Tennis Star Chris Evert Has Stage I Ovarian Cancer: 'I Feel Very Lucky That They Caught It Early'

Chris Evert, 67, posted her diagnosis to Twitter on Friday along with a link to her "very personal story" posted by ESPN

chris evert

Legendary tennis player Chris Evert is opening up about her recent cancer diagnosis.

The 18-time Grand Slam singles winner, 67, tweeted a message sharing her cancer journey on Friday along with a link to an article co-authored with ESPN journalist Chris McKendry in which they describe Evert's experience in detail.

"I wanted to share my stage one ovarian cancer diagnosis and the story behind it as a way to help others," Evert wrote in her tweet. "I feel very lucky that they caught it early and expect positive results from my chemo plan."

"Thanks to all of you for respecting my need to focus on my health and treatment plan," she later added, going on to say that she will occasionally appear from home during ESPN's coverage of the Australian Open starting on Monday.

In the ESPN article, McKendry recalled learning of Evert's cancer diagnosis: "It was short, simple and yet so damn complicated."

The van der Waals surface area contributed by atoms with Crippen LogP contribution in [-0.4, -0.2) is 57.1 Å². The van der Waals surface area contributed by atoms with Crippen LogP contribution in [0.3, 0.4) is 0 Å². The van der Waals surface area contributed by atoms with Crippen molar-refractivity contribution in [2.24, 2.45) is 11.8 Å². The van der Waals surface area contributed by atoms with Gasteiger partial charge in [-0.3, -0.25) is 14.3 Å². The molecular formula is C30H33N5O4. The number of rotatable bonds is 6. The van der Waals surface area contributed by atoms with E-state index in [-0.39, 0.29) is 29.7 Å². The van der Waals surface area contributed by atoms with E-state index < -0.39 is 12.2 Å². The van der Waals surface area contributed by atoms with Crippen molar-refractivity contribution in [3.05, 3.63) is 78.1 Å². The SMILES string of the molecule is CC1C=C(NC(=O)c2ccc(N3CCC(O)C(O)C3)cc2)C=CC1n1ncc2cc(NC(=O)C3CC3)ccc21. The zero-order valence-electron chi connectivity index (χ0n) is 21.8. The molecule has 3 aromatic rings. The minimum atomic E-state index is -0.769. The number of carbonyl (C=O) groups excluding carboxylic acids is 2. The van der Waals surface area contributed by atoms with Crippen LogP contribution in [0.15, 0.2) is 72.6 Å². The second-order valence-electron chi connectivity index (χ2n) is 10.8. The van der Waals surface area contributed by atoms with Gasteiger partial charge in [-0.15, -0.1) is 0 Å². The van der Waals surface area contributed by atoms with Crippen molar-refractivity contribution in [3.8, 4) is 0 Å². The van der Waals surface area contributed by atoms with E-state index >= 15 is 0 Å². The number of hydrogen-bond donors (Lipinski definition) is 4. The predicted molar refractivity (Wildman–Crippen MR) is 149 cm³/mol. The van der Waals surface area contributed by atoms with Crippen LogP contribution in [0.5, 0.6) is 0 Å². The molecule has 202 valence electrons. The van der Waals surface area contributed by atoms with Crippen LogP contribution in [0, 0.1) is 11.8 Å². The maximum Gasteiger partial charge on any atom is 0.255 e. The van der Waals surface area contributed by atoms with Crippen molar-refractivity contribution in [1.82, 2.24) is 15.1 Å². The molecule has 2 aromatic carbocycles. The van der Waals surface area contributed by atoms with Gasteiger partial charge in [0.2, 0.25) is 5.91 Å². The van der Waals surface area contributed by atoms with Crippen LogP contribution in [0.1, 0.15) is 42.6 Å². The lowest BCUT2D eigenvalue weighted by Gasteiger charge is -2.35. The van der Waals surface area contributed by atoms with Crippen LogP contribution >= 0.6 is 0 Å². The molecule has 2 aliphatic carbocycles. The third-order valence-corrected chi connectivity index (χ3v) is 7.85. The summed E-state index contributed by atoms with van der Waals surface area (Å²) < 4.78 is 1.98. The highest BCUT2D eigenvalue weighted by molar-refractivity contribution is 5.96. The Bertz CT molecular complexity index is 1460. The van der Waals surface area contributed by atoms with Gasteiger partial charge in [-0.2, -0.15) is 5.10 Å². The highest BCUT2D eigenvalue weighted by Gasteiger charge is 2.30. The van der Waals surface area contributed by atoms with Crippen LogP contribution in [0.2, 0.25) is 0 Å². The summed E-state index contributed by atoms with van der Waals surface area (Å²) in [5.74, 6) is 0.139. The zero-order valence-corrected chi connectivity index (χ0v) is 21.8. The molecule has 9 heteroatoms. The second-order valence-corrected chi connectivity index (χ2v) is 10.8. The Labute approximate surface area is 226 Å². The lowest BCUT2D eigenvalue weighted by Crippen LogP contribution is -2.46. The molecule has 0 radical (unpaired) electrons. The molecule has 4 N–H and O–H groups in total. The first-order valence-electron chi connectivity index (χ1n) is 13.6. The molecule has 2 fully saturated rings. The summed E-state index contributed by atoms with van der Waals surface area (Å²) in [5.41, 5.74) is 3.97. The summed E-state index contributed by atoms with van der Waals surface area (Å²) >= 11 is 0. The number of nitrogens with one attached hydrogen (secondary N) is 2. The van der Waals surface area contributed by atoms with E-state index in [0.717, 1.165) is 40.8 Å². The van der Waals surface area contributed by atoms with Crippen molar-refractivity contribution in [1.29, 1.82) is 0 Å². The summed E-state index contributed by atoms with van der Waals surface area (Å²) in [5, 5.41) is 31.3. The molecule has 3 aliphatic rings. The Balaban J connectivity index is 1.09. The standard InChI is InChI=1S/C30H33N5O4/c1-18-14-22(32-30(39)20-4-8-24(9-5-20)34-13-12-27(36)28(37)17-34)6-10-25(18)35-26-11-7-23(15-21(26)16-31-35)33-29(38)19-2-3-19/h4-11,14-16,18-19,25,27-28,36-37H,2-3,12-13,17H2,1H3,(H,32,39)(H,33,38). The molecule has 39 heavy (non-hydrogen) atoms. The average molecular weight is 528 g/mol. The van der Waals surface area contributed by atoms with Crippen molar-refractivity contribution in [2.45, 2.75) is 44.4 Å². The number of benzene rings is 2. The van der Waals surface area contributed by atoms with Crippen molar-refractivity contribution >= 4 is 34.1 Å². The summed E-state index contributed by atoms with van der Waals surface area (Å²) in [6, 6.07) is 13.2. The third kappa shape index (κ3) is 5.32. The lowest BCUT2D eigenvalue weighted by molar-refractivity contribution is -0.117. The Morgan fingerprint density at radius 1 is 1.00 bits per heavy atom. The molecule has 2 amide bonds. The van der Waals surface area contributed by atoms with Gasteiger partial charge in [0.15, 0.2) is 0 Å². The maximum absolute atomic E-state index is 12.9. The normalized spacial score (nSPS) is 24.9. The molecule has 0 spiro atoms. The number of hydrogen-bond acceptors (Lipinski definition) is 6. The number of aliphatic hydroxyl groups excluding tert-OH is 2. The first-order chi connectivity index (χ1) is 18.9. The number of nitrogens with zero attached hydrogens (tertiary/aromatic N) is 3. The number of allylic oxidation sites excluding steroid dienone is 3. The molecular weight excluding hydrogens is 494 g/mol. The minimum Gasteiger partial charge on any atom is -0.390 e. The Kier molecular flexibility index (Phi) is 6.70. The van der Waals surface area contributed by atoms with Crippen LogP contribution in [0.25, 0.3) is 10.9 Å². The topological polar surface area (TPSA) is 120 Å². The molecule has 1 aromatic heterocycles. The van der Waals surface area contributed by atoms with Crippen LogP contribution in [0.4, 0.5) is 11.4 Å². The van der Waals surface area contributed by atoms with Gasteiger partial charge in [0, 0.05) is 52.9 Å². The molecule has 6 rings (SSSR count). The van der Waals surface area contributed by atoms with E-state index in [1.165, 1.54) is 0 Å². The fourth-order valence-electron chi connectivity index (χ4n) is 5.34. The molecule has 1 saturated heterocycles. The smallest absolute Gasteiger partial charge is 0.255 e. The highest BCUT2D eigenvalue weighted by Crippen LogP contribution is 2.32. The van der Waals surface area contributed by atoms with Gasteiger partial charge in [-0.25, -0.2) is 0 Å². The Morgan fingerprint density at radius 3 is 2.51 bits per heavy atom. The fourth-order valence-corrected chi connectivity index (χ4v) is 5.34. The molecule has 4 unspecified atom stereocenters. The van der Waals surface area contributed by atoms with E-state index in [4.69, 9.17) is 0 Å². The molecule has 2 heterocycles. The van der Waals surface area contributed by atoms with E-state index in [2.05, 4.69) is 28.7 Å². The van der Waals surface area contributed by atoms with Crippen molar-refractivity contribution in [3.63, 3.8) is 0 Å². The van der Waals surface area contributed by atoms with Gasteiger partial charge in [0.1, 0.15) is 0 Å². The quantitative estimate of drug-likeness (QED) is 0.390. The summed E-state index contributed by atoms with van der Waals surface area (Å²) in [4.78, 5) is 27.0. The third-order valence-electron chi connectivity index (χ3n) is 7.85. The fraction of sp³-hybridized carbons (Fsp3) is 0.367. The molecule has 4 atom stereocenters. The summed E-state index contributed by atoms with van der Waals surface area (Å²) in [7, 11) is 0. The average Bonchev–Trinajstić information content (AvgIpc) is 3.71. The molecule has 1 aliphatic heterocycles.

Noting that she received a text from Evert that she had a "malignant tumor" in her fallopian tube, the journalist wrote that her friend would have to undergo surgery before receiving chemotherapy, which she began this week.

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"I read the text five times before it sunk in," McKendry said.

"At first, [Evert] needed more information. She needed privacy to process it. And she needed to physically recover from two surgeries," she continued. "Then, she needed to tell her story. In good times and bad, Chrissie has always owned her story. So, here we are."

According to McKendry, Evert has stage 1C ovarian cancer that is in "an early stage." The cancer, she added, was found following a preventive hysterectomy. "Cancer has not been detected elsewhere in her body," she noted.

Evert also told McKendry that her annual exams, "including tests for the amount of cancer antigen 125 protein in her blood, her ultrasounds and MRI with contrast were all negative," per the ESPN story.

"I've lived a very charmed life. Now I have some challenges ahead of me. But, I have comfort in knowing the chemotherapy is to ensure that cancer does not come back," said Evert. "As someone who has always had control over my life, I have no idea how I'll respond to chemotherapy. I have to give in to something higher."

Evert, whose sister Jeanne Evert Dubin died from ovarian cancer in February 2020 at age 62, added: "Be your own advocate. Know your family's history. Have total awareness of your body, follow your gut and be aware of changes. Don't try to be a crusader and think this will pass."

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Evert currently holds 157 singles titles and was previously ranked No. 1 in the world for seven years from 1974 through 1978, 1980 and 1981. She retired from tennis is 1989.

She is also a mother and has three sons — Colton, Nicholas and Alexander — whom she shares with ex-husband Andy Mill.

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